I typically used Thangles for my half square triangles too but never made any smaller than 2 inches…..now I have both 2 and 4 inch dies for the GO and they’re so easy to make that I’m going to order the 3 inch one too. One nice thing about EQ is that I can adapt the size of my quilts to work with the dies I have.

  27. Rita says:

    Dear Suzanne,
    I think you are “certifiable.” But, you are also very talented and I always enjoy your blog. The method you are using is very clever…good for you!

  28. Donna James says:


    I use Method 4 -cut squares oversized, draw diagonal line on back, sew on either side, cut apart, trim to size. I don’t mind the time spent trimming. I want those little suckers to be accurate. I’m enjoying following your progress on this quilt. Great tutorial, Suzanne.
    Count me IN.

  29. floribunda says:

    I’ve had a feathered star on my to-do list for ages, but I’m thinking just one — not 20! You are definitely a masochist… I do my HSTs the “draw a line down the middle of the square, sew 1/4″ on each side of the line” method — usually cut the a little bigger than needed and then trim each HST after it’s pressed.

  30. Diana Wilson says:

    The ONLY time I’ve ever made tiny HST I used Thangles. I don’t think I will be doing them again anytime soon. I’m pretty sure I wouldn’t do it the way you are. I’ve seen that way but I can’t imagine it working that well for me. I would love the ruler however!

  31. Nancy Anne says:

    I’m no good at accuracy at that size. Heck, I’m no good at accuracy at any size! I don’t think I’ve ever used HSTs that small. It’s nice to see a method that might work for me. Thanks for the careful explanations and pictures – I’m a see-it-do-it kinda gal!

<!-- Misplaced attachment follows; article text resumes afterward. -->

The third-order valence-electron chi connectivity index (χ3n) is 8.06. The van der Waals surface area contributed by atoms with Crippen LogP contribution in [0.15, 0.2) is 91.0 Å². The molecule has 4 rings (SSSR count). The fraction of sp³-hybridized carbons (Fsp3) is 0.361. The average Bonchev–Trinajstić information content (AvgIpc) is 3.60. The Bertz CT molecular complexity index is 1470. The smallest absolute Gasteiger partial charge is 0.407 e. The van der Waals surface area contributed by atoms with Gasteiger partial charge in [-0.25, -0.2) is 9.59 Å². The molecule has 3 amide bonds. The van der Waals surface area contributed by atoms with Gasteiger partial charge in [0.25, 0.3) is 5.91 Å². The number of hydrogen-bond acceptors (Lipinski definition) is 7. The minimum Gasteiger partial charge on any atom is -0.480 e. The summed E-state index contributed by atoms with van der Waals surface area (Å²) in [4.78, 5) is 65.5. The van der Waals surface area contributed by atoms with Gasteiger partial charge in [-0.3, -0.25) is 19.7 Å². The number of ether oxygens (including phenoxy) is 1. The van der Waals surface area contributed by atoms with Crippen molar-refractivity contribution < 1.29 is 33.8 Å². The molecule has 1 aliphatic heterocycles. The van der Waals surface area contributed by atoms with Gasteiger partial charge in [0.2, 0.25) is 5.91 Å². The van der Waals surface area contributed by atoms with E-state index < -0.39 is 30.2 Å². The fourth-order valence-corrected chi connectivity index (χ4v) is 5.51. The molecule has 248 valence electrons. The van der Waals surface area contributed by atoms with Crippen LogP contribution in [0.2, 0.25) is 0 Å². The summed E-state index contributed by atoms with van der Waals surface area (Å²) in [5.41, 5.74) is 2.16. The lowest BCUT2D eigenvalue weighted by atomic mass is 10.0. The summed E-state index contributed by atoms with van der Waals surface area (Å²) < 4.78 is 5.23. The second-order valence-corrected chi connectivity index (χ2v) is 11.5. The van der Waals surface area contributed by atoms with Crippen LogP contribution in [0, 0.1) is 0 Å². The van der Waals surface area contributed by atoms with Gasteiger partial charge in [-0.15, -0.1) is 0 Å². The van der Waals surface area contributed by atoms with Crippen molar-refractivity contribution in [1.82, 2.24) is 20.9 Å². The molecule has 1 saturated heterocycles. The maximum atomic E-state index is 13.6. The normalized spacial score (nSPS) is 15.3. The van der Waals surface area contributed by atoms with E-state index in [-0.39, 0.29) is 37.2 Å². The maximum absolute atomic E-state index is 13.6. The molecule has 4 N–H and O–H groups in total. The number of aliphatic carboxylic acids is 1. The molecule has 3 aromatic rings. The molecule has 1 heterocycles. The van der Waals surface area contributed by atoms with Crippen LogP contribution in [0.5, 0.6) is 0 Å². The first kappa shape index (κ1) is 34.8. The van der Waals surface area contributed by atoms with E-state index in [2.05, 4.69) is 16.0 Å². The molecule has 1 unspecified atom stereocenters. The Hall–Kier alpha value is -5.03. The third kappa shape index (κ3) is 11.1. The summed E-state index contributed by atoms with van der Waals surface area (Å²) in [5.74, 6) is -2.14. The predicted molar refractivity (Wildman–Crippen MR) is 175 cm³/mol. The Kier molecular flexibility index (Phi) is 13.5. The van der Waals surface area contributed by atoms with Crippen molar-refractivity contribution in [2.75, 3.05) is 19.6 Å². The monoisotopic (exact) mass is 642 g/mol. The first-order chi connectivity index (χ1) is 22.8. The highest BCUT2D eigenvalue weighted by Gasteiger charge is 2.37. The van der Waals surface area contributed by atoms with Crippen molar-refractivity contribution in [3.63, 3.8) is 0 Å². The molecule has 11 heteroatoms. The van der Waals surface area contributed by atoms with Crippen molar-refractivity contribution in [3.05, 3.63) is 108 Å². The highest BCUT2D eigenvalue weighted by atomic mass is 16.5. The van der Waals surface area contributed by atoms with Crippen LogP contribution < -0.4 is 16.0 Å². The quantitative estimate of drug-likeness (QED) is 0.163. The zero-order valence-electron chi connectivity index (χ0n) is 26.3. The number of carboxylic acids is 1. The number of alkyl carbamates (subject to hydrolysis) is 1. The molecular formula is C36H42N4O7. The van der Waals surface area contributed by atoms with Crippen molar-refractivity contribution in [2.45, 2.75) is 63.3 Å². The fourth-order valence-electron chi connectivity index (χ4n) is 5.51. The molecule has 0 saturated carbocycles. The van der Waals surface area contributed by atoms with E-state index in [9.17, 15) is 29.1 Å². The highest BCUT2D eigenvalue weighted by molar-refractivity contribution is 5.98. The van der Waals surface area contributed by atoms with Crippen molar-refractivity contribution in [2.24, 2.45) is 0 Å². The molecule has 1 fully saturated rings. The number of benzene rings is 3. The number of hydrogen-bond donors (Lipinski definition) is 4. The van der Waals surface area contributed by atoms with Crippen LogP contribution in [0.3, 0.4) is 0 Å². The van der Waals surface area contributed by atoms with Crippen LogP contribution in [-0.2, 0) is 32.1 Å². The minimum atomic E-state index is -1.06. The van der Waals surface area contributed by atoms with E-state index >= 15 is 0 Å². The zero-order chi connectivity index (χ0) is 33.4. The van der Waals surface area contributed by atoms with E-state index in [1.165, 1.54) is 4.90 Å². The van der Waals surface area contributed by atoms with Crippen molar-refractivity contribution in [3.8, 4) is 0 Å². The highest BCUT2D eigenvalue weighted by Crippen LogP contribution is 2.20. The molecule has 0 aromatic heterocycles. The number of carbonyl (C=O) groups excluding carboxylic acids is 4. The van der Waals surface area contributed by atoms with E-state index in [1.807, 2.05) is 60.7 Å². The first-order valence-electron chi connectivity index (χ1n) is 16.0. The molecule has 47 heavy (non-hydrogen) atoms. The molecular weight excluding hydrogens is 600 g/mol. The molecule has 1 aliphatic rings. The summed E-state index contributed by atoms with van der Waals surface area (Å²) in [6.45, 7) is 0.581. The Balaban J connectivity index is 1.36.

32. Lynn Schwalje says:

    So many tiny HSTs! It’s going to be a totally gorgeous quilt!

    On the random side, tomorrow is the last day of school where I live here in Maryland. That means happy students and happy teachers!

  33. Adam says:

    Dear Suzanne, I’m gawking at all the comments you’ll get on this entry because you’re giving something away.

    GAWKING. I’m not in, but only because I have a little tiny ruler I never use, but I use what is essentially an easy angle ruled to make my HSTs

  34. Sharon York says:

    I understand your pain with all of these small pieces. I am working on a quilt that has too many HSTs too. I like your method. I think I will give it a try.

  35. Michele says:

    I like to cut strips 1/2″ wider than the finished unit, layer one strip from each fabric together, and then use my Easy Angle to cut pairs of triangles. For small units, heavily starched fabric works better.

  36. Jami says:

    I use # 4 to make 1/2 square triangles. I’ve never seen them done the way you are doing it…guess you CAN teach an old dog new tricks! Would love to try out that ruler. I’ve seen them in the stores, but never bought one before.
    You have to have the patience of a saint to make ALL those little bitty 1/2 squares. It’s is going to be a beautiful quilt!

  37. Jessie says:

    I start with a big square, draw an X corner to corner, sew 1/4″ away from each side of the drawn line, then cut apart. It yields 8 HST per square – all oversized so then I trim them up to the exact size. I saw Linda Ballard use this method on Simply Quilts back in the day.